The expert panel noted the survey median RVW of 19.17 was a significant increase from the current RVW of 15.58. The median survey RVW suggests that survey respondents believe the overall work involved for this procedure has increased significantly. However, after consideration of the time, visit,  and intensity factors, the expert panel recommends maintaining the current RVW of 15.58 for 27236.


Covered ICD 10


ICD-10-PCS Code ICD-10-PCS Description

ØRRJØJZ Replacement of right shoulder joint with synthetic substitute, open approach
ØRRKØJZ Replacement of left shoulder joint with synthetic substitute, open approach
ØRREØJZ Replacement of right sternoclavicular joint with synthetic substitute, open approach
ØRRFØJZ Replacement of left sternoclavicular joint with synthetic substitute, open approach
ØRRGØJZ Replacement of right acromioclavicular joint with synthetic substitute, open approach
ØRRHØJZ Replacement of left acromioclavicular joint with synthetic substitute, open approach
ØRRJØJ6 Replacement of right shoulder joint with synthetic substitute, humeral surface, open approach
ØRRKØJ6 Replacement of left shoulder joint with synthetic substitute, humeral surface, open approach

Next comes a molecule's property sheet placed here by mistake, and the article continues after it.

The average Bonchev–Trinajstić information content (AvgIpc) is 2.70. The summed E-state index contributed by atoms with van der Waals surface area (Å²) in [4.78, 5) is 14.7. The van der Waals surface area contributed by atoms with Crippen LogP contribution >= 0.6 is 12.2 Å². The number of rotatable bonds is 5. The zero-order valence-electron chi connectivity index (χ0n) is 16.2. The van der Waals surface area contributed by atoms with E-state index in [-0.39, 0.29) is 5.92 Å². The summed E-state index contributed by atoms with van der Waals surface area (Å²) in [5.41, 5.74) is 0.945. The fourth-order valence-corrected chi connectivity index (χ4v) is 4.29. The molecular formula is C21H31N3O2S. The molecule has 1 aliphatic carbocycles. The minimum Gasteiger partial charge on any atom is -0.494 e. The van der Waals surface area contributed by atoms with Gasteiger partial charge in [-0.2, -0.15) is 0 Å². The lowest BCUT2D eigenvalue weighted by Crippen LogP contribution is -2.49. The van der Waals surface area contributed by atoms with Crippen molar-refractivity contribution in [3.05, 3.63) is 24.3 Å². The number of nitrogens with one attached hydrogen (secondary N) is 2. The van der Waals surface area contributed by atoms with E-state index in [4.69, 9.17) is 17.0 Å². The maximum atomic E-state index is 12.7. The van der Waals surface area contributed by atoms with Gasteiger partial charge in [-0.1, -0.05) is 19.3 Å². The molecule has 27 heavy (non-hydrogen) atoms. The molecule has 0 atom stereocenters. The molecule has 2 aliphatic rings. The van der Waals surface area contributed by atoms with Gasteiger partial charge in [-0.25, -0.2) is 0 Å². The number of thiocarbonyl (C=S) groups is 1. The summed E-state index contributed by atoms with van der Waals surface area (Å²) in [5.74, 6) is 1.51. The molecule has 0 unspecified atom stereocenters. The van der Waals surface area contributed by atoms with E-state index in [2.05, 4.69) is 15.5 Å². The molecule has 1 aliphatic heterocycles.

ØRRJØJ7 Replacement of right shoulder joint with synthetic substitute, glenoid surface, open approach
ØRRKØJ7 Replacement of left shoulder joint with synthetic substitute, glenoid surface, open approach
ØRRJØØZ Replacement of right shoulder joint with reverse ball and socket synthetic substitute, open approach
ØRRKØØZ Replacement of left shoulder joint with reverse ball and socket synthetic substitute, open approach
ØRWGØJZ Revision of synthetic substitute in right acromioclavicular joint, open approach
ØRWG4JZ Revision of synthetic substitute in right acromioclavicular joint, percutaneous endoscopic approach
Shoulder Coding Reference Guide
ØRWHØJZ Revision of synthetic substitute in left acromioclavicular joint, open approach
ØRWH4JZ Revision of synthetic substitute in left acromioclavicular joint, percutaneous endoscopic approach
ØRWJØJZ Revision of synthetic substitute in right shoulder joint, open approach
ØRWJ4JZ Revision of synthetic substitute in right shoulder joint, percutaneous endoscopic approach
ØRWKØJZ Revision of synthetic substitute in left shoulder joint, open approach
ØRWK4JZ Revision of synthetic substitute in left shoulder joint, percutaneous endoscopic approach